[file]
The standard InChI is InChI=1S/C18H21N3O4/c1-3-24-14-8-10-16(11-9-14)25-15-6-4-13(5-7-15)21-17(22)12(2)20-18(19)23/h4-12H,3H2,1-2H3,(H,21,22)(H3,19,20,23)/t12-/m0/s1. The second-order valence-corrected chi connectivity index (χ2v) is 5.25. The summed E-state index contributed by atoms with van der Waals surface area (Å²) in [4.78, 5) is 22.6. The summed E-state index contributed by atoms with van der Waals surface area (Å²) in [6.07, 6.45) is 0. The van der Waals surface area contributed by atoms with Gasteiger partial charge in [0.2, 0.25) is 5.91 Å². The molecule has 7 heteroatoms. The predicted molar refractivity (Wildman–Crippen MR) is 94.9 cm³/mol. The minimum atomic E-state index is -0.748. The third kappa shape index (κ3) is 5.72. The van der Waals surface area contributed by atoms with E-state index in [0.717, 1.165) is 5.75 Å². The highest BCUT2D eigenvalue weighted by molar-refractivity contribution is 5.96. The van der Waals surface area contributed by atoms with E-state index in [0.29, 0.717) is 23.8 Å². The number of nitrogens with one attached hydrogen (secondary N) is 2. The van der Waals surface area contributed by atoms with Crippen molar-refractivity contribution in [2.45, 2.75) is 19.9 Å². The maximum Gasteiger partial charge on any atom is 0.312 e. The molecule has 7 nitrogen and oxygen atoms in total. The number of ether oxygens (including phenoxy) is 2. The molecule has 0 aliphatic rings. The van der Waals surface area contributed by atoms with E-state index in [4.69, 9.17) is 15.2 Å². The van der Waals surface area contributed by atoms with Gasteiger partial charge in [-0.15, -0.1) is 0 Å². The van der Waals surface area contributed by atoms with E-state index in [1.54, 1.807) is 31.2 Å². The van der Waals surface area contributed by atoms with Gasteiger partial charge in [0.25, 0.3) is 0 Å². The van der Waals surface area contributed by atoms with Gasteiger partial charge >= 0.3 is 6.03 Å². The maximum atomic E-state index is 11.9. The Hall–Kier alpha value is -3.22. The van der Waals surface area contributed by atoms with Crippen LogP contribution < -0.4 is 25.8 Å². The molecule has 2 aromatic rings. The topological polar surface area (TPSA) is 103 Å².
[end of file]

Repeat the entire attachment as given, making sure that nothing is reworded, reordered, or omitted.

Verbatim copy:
The standard InChI is InChI=1S/C18H21N3O4/c1-3-24-14-8-10-16(11-9-14)25-15-6-4-13(5-7-15)21-17(22)12(2)20-18(19)23/h4-12H,3H2,1-2H3,(H,21,22)(H3,19,20,23)/t12-/m0/s1. The second-order valence-corrected chi connectivity index (χ2v) is 5.25. The summed E-state index contributed by atoms with van der Waals surface area (Å²) in [4.78, 5) is 22.6. The summed E-state index contributed by atoms with van der Waals surface area (Å²) in [6.07, 6.45) is 0. The van der Waals surface area contributed by atoms with Gasteiger partial charge in [0.2, 0.25) is 5.91 Å². The molecule has 7 heteroatoms. The predicted molar refractivity (Wildman–Crippen MR) is 94.9 cm³/mol. The minimum atomic E-state index is -0.748. The third kappa shape index (κ3) is 5.72. The van der Waals surface area contributed by atoms with E-state index in [0.717, 1.165) is 5.75 Å². The highest BCUT2D eigenvalue weighted by molar-refractivity contribution is 5.96. The van der Waals surface area contributed by atoms with E-state index in [0.29, 0.717) is 23.8 Å². The number of nitrogens with one attached hydrogen (secondary N) is 2. The van der Waals surface area contributed by atoms with Crippen molar-refractivity contribution in [2.45, 2.75) is 19.9 Å². The maximum Gasteiger partial charge on any atom is 0.312 e. The molecule has 7 nitrogen and oxygen atoms in total. The number of ether oxygens (including phenoxy) is 2. The molecule has 0 aliphatic rings. The van der Waals surface area contributed by atoms with E-state index in [4.69, 9.17) is 15.2 Å². The van der Waals surface area contributed by atoms with Gasteiger partial charge in [-0.15, -0.1) is 0 Å². The van der Waals surface area contributed by atoms with E-state index in [1.54, 1.807) is 31.2 Å². The van der Waals surface area contributed by atoms with Gasteiger partial charge in [0.25, 0.3) is 0 Å². The van der Waals surface area contributed by atoms with Gasteiger partial charge >= 0.3 is 6.03 Å². The maximum atomic E-state index is 11.9. The Hall–Kier alpha value is -3.22. The van der Waals surface area contributed by atoms with Crippen LogP contribution < -0.4 is 25.8 Å². The molecule has 2 aromatic rings. The topological polar surface area (TPSA) is 103 Å².